Director Wei Te-sheng (魏德聖) yesterday said that filming of the much-anticipated baseball movie Kano was recently completed, and he is currently undertaking post-production work ahead of its planned release in theaters at the start of next year’s Lunar New Year holidays.
In his capacity as executive producer, the 43-year-old discussed the film’s progress during a press conference in Taipei yesterday.
“It’s about the passion and commitment of Taiwanese youth for baseball. We want to capture their spirit and love of the game in this film. I’m quite satisfied with the footage we’ve shot so far,” he said.
The Tainan-born director revealed that he currently has three-and-a-half hours of footage that he is working hard to process, edit and trim down to a three-hour long movie.
Wei also announced that he is putting together a 30-second trailer for Kano to whet the appetite of film-goers and drum up publicity for the movie.
He said the trailer will be shown for the first time on June 2 at Sinchuang Stadium in New Taipei City (新北市) as part of the pre-game program for the finals of this year’s E. Sun Cup tournament, the nation’s annual high school baseball championship competition.
The director gained prominence for his popular blockbusters Cape No. 7 (海角七號) and Seediq Bale (賽德克．巴萊).
“Competitions such as the E. Sun Cup have provided a springboard for many young Taiwanese to get noticed and play abroad. For others, they could be playing their last baseball game. All players go into these games fully committed and give everything they have,” Wei said.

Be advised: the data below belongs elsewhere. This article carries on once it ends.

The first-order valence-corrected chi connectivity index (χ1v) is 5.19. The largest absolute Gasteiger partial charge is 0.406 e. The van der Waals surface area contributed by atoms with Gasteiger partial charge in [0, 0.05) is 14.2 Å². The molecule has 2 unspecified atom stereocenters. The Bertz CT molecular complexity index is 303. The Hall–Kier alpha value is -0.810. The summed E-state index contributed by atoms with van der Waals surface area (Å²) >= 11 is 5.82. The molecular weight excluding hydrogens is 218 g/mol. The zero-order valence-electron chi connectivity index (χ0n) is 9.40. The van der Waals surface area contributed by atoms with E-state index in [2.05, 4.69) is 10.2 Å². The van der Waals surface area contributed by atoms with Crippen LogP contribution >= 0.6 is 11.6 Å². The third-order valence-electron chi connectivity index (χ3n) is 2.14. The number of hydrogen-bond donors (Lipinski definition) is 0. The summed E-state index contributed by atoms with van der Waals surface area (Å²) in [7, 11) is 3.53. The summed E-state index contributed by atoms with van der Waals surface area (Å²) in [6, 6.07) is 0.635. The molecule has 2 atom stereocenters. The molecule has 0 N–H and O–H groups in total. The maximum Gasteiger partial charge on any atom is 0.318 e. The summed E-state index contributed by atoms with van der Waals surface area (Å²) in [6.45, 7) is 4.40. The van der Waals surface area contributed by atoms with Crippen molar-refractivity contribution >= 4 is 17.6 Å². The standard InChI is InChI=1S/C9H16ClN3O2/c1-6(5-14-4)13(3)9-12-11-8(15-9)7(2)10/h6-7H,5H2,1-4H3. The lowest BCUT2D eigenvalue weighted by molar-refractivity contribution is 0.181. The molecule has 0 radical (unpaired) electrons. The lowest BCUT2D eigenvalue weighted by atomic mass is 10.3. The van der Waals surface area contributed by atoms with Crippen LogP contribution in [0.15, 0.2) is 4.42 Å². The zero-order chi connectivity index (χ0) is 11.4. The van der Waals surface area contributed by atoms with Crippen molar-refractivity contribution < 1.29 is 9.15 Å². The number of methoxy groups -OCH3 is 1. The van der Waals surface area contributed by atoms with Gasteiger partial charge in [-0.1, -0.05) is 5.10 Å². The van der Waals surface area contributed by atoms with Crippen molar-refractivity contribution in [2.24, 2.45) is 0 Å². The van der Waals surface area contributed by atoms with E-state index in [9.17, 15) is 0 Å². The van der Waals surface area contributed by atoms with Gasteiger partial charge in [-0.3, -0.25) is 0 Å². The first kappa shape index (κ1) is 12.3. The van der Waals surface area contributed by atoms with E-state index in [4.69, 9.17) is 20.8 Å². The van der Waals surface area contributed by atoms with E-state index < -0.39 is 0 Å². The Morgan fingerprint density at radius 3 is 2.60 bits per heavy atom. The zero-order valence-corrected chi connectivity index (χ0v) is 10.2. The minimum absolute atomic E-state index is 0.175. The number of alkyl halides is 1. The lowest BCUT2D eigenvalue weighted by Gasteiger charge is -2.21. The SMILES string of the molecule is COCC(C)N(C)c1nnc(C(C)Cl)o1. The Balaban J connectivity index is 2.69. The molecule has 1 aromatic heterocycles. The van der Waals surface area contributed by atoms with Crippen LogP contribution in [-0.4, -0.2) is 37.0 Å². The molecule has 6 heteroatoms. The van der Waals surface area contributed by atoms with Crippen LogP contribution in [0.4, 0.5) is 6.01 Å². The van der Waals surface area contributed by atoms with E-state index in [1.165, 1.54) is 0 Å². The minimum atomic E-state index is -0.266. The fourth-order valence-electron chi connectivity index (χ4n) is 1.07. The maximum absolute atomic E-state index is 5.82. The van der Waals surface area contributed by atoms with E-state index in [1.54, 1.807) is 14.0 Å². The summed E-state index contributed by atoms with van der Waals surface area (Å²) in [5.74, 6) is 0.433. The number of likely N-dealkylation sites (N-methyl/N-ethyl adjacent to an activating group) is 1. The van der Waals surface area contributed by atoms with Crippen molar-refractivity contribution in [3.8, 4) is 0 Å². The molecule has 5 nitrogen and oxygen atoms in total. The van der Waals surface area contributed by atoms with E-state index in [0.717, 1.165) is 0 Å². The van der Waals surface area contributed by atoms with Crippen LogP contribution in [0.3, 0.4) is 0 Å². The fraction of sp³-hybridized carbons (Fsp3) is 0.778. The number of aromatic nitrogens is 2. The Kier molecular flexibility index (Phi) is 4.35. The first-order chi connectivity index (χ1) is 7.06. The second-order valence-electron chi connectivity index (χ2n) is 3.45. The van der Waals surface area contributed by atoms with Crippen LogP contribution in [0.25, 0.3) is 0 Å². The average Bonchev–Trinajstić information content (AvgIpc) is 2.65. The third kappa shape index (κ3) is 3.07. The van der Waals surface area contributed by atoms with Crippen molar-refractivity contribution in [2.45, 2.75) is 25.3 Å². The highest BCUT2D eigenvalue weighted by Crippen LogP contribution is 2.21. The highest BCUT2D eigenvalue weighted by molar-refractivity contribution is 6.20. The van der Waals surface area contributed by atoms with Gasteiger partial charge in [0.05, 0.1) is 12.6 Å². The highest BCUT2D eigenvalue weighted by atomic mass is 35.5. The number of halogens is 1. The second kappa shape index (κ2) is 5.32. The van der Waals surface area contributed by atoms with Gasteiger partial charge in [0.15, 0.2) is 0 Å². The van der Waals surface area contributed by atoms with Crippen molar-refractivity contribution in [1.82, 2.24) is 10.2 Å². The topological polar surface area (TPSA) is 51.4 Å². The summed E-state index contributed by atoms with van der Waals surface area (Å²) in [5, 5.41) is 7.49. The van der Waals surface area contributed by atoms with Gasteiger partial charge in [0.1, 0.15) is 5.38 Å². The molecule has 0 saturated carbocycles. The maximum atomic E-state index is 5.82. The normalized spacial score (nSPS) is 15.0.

“This fighting spirit to win for the honor of their teams and schools is the pure and simple power of baseball. It is about the simple and pure actions of hitting the ball [as a batter] and catching the ball [as a fielder],” he said.
Wei said the young players at the forthcoming E. Sun Cup tourney will be carrying on the tradition and spirit of the “Kano” team of the 1930s.
“The players work hard to pursue their dream of baseball honor and glory on the diamond. They are showing the world the Taiwanese enthusiasm and passion for baseball,” he said.
Wei said Kano was mostly shot on location in Chiayi, Greater Tainan and Greater Kaohsiung, with some scenes also shot in Greater Taichung.
Ballparks, schools and reconstructed street scenes depicting Taiwanese towns and villages of the 1930s will form the backdrop to the movie.
Wei thanked the high-school players at the event yesterday, as many of them had roles as extras during the shooting of the movie.
The film is set during the Japanese colonial era and charts the achievements of the “Kano” team from the then-Chiayi Agriculture and Forestry High School, which was upgraded to become National Chiayi University in 2000, after the city’s technical college and teacher training colleges were combined.
Led by their Japanese head coach, Kondo Hyotaro, the team overcame the odds to advance to the finals of the 17th annual Koshien tournament in 1931.
The team was said to have embodied diligence, teamwork and harmony among ethnic groups during the era, as the squad was composed of players with Taiwanese, Japanese, Aboriginal and Pingpu (Plains Aboriginal) ethnic backgrounds.
The top 18 high-school teams from around the nation will compete in the current E. Sun Cup tournament, which begins in Chiayi City today, and will go on for two weeks, with the semi-finals and final on the weekend of June 1 and June 2.